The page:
Screen Time May Alter The Way Preschoolers Nap
Jared Wadley, 13 Jan 18
       

(Credit: Getty Images)

Increased media use is linked to preschoolers getting less sleep at night and more sleep during the day, report researchers.


“…children with televisions in their bedrooms were 127 percent more likely to engage in sneaky media use…”


Previous research indicates that children ages two to five should only use screen media for about one hour a day to ensure their healthy growth and development. This guideline, however, is rarely followed. In the current study, daily screen time for preschoolers was more than double this recommendation.

This isn’t good, because media use can chip away at a restful night’s sleep for young children, threatening their ability to get the 10-13 hours of sleep they need per night, say study authors Jessica Moorman and Kristen Harrison of the communication studies department at the University of Michigan.

Inadequate sleep among children has been linked to obesity, depression, and anxiety, as well as weak school performance and poor social behaviors, such as acting out or displaying aggression toward peers.

How kids take in media

The researchers assessed TV, DVD/VCR, video games, and computer/internet usage among 278 preschoolers, with average age of four years old. Parents and guardians completed an online or paper questionnaire about their child’s bedtime behavior. They reported the hours of nightly sleep, daily naps, and quantity and times of media usage.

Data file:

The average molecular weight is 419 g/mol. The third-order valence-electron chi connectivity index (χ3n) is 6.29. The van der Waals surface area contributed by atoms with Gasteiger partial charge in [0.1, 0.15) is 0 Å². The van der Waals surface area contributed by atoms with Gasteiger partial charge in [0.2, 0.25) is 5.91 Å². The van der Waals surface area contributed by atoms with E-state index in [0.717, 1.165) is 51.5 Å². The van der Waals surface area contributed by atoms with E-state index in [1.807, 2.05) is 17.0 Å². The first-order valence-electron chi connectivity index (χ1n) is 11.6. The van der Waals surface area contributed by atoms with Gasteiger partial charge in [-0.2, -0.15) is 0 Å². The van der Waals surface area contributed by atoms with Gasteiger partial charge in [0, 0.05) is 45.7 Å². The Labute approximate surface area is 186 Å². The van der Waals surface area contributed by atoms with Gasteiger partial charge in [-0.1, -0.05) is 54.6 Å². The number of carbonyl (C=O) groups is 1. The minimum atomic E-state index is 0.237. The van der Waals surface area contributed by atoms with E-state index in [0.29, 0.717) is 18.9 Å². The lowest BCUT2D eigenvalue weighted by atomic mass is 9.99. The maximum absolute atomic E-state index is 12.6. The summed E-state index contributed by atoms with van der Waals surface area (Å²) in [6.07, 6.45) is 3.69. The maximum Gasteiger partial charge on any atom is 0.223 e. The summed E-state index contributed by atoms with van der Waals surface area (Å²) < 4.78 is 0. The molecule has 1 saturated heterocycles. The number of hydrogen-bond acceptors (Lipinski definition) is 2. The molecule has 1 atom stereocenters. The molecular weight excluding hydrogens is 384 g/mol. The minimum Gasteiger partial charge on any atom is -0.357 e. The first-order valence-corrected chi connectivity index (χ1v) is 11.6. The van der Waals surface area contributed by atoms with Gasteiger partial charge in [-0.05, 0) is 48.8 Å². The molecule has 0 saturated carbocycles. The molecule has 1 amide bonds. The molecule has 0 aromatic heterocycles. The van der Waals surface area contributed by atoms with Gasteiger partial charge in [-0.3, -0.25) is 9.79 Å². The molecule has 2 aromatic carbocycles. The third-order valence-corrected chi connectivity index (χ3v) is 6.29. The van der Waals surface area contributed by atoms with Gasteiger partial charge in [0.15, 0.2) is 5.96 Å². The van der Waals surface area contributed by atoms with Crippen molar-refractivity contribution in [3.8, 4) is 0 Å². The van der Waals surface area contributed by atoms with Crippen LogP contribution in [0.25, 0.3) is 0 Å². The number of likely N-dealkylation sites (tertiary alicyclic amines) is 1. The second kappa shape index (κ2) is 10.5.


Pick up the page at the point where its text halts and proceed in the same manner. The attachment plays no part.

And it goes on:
In addition to providing demographic information, parents responded to questions about sneaky media use—a new measure representing the frequency children are caught using media when they should be sleeping.

On average, respondents reported their children got close to 11 hours of sleep per day. Most of the children’s media use occurred on weekdays after preschool, in the evening before bedtime, and over weekend days.

About 19 percent of the children had televisions in their bedroom and 17 percent had two TVs in their room. More than 23 percent had a DVD/VCR and 9 percent had one video gaming system.

Moorman, a PhD candidate in communication studies and the study’s lead author, says kids caught using media when they should be sleeping slept less at night, took longer daytime naps, and went to bed later on weekdays compared to the never-caught group—all factors that can negatively impact a child’s healthy development.

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